Man holding his daughter

Parenting together when we’re not together anymore

By

Marshall Terrill

Raising children isn’t like it was in your parents' and grandparents’ generation. 

The family dynamic has changed because we have changed. Our choices have expanded. Our focus has shifted, and we’ve honed in on our children’s emotional and psychological well-being. There is a lot more nuance to parenting now. 

Arizona State University’s Project Humanities felt it was a subject worthy of examination and debate in a recent livestream event titled “Humanity 101 on the Homefront: Co-Parenting.”

“Even in the best of circumstances when parents or caregivers are together, parenting is challenging," said Neal A. Lester, professor of English and director of Project Humanities. "Tonight’s conversation, in partnership with the Come Rain or Shine Foundation, continues our ongoing series on parenting via the lens of Humanity 101 — respect, integrity, compassion, forgiveness, kindness, empathy and self-reflection. Our diverse panelists remind us again that there is no ideal parenting manual and that to be ‘good’ parents, we must be good adults.”

The Oct. 22 event's panel featured William Fabricius, an associate professor in ASU’s Psychology Department; Eboni Morris, a licensed clinical psychologist who works at a correctional facility; Kaine Fisher, a senior partner and family law attorney at Rose Law Group in Scottsdale; and Annapurna Ganesh, program director for the Early Childhood Education program at Mesa Community College. Michelle Melton, a licensed clinical psychologist based in Phoenix, handled facilitating duties.

Humanity 101 panelists discuss the idea that the mythology of the "nuclear family" that consists of a mom, a dad and two children is little more than a fairy tale because in reality, family structure has always been varied and evolving. Discussing co-parenting in the first part of the 21st century are (clockwise from top left) Annapurna Ganesh, facilitator Michelle Melton, Kaine Fisher, ASU Associate Professor William Fabricius and Eboni Morris.

The panel was tasked by Project Humanities to define co-parenting; identify the challenges and feelings of the co-parenting experience; discuss the role of race, ethnicity, socioeconomic status, gender, sexuality and religion; look at the legal system and how it deals with co-parenting; and offer tips, resources and best strategies to support co-parenting families.

Insightful answers were not in short supply.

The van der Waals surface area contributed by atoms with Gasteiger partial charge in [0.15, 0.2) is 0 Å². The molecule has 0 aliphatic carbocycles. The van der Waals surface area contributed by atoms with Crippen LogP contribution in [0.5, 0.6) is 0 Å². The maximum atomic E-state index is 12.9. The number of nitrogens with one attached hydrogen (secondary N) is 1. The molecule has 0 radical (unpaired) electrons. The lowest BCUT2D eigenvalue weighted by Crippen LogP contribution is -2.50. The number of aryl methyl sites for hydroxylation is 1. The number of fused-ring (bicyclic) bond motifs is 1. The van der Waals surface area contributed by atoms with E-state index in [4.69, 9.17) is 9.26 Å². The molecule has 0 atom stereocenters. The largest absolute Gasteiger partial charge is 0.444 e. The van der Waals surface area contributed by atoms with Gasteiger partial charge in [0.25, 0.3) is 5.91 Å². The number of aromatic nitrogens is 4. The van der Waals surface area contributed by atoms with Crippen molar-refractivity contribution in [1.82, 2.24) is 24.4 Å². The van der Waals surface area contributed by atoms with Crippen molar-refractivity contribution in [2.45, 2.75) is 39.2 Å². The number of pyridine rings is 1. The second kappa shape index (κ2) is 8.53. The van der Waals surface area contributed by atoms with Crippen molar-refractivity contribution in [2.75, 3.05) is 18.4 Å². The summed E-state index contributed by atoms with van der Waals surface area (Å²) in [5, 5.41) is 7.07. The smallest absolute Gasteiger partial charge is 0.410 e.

The panel essentially agreed with the American Psychological Association’s definition of co-parenting: “An enterprise undertaken by two or more adults who together take on the socialization, care and upbringing of children for whom they share equal responsibility.”

But there are many nuances to co-parenting, and by the end of the session, many of those layers had been explored. According to Fisher, co-parenting applies not only to birth parents but divorced and separated couples, same-sex couples, grandparents and stepparents.

“I tend to lean towards a more broad definition of co-parenting because I see such a broad scope in the line of work I do,” Fisher said.

Ganesh said there are three types of co-parenting models:

  • Conflict parenting is when parents create a toxic and harmful environment for the children, which usually ends up in court.
  • Parallel parenting is when the two adults share very little communication with each other but work with the child. She said children can often take advantage of this scenario because they get shuttled back and forth.
  • Cooperative co-parenting is when parents collaborate and keep an open line of communication with each other. Most important, their child’s needs are the center of attention.

“In these three different models, we see the challenges the child faces when their feelings aren’t taken into consideration,” Ganesh said.

Within the mix of those models are a plethora of potential issues. They include the mental health of one or two co-parents, drug and alcohol abuse, money problems, domestic violence, and religious, cultural or racial differences.

“Children pick up on everything,” Fabricius said. “They think their parents aren’t happy with each other, even if they’re not fighting — that can be just as hard on children because they feel like, ‘I might be abandoned if my parents don’t like each other. I’m going to be left alone.’”

Morris, who works in the correctional field, said she has seen incarcerated parents maintain positive relationships with their children despite their situation.

“I think the reason why it has been so successful is because of that attachment and open line of communication,” Morris said. “They convey that understanding, ‘I’m here (for you) regardless of where I am.’ Children understand that.”

Family law attorney Fisher said co-parents need to prioritize the needs of the child; otherwise, they end up needing his service and finding themselves in front of a judge — a place they do not want to be.

“Judges refer to themselves as ‘complete strangers' … and that complete stranger is going to probably meet these people (co-parents) for about an hour to three hours, or a full-day trial if you’re lucky,” Fisher said. “Then they’re going to be making decisions about where that kid goes to school, who makes the decision about medical or who’s their doctor … I don’t want strangers making decisions for my kids.”

While the panel listed plenty of challenges that come with co-parenting, they agreed that the main goal of parenting is simple: Communicate and put the wellness and the needs of their children first.

“No matter what, it’s always about the child,” Ganesh said. “The child is the future of society.”

 Top photo by iStock images